Of course, I understand that the Minister retains full and final de jure responsibility over any vested powers. Even so, as humans, it is often too easy for this buck to be passed. The last thing we want is a situation where one party appeals to the Richard Nixon defense—that they didn’t do anything, since it was executed by an underling and they were unaware—while the other claims the Nuremberg defense, famously presented by by Adolf Eichmann and his collaborators in justifying their actions during World War II: that they were ordered, and they didn’t have any agency.
Moreover, it will not surprise anyone in this House that politicians and bureaucrats are held accountable differently: the former by voters during election time, and the latter by their peers and colleagues, or the public at large. As a consequence, the two face different incentives. Politicians are motivated by their service to the voters they represent, which in turn influence their reelection prospects. Bureaucrats, in contrast, are guided more by careerist considerations; if they excel, they improve their chances for professional advancement, or prospects in the private sector after they exit public service.
This divergence between accountability structures and, in turn, behavioral outcomes, means that policy may actually be more optimally executed by one group or the other, depending on the nature of the task at hand. In particular, research has suggested that complex tasks—premised on ability rather than effort—are better performed when delegated to bureaucrats. Politicians, conversely, are preferable if flexibility over our understanding of society’s preferences is important, and especially when there is a need to compensate potential losers arising from policy reform.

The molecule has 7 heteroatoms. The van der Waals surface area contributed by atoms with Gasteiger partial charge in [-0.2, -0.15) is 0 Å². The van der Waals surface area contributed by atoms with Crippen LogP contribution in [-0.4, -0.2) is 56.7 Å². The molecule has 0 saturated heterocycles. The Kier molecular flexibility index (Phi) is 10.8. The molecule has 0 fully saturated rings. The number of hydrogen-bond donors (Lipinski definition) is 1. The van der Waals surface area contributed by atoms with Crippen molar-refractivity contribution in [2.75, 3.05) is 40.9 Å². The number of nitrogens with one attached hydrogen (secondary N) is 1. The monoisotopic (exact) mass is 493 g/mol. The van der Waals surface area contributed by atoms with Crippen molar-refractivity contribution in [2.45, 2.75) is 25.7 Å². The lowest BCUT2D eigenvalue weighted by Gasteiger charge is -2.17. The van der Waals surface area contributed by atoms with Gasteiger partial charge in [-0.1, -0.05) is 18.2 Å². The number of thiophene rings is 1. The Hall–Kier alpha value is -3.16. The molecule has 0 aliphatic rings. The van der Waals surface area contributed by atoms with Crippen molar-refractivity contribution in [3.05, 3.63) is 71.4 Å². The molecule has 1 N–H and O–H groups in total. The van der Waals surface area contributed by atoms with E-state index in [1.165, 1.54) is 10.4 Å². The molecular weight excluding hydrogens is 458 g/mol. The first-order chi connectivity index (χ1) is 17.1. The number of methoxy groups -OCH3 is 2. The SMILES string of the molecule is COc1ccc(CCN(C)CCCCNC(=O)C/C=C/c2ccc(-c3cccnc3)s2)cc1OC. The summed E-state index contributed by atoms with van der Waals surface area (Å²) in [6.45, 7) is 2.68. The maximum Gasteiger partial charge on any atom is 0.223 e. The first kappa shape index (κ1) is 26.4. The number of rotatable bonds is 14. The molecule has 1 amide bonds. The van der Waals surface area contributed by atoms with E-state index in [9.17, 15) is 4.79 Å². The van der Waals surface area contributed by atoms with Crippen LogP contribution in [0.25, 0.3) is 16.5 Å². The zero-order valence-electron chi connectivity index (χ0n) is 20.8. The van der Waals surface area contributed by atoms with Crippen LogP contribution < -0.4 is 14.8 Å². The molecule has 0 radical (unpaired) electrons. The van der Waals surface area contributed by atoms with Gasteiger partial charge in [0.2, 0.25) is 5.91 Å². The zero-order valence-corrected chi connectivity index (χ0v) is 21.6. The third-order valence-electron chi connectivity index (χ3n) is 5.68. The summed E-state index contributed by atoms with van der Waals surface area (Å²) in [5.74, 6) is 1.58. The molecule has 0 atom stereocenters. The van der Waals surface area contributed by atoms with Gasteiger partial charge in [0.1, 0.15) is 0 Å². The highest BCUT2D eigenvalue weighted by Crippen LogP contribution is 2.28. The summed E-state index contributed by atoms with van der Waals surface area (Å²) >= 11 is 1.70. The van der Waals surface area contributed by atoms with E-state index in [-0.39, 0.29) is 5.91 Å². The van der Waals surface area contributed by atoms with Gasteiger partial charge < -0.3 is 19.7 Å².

Let me put this into more concrete terms, using two examples. The first has to do with monetary policy, which is rather topical, in light of our nation’s recent challenges with high inflation. The simple framework I have described suggests that the inflation target—say, keeping core inflation just under 2 percent per annum—should be chosen by politicians, while the more technically challenging task of choosing the appropriate interest rate, size of balance sheet, and specific exchange rate level would fall under the ambit of our central bankers in the Monetary Authority of Singapore.
As another example, consider efforts to address income and wealth inequality. Here, my argument is that it should fall on elected representatives to determine how much inequality society can tolerate, which redistributive goals would be fair and just, and what types of taxes we should accommodate. The technicalities of getting us there—adjusting specific marginal tax rates, executing efficient expenditures, and ensuring a balanced budget—should then fall on professionals in the Ministry of Finance.
Turning back to the Bill in question, I am left to wonder whether there are specific conditions that should be fulfilled—such as when the matter is explicitly technical in nature, and when normative decisionmaking would not be asked for or required—before the Minister would then allow for such delegation? And what mechanisms are there in place to ensure that both de facto as well as de jure ownership of decisions remain with the respective Minister?
 While the MAS does not maintain an explicit inflation target, the informal target of just under 2 percent—close historical mean inflation—is generally accepted as consistent with the institution’s price stability goals. See MAS (2018), “What is the Objective of the Monetary Authority of Singapore?” FAQs on Singapore’s Monetary Policy Framework, Singapore: Monetary Authority of Singapore.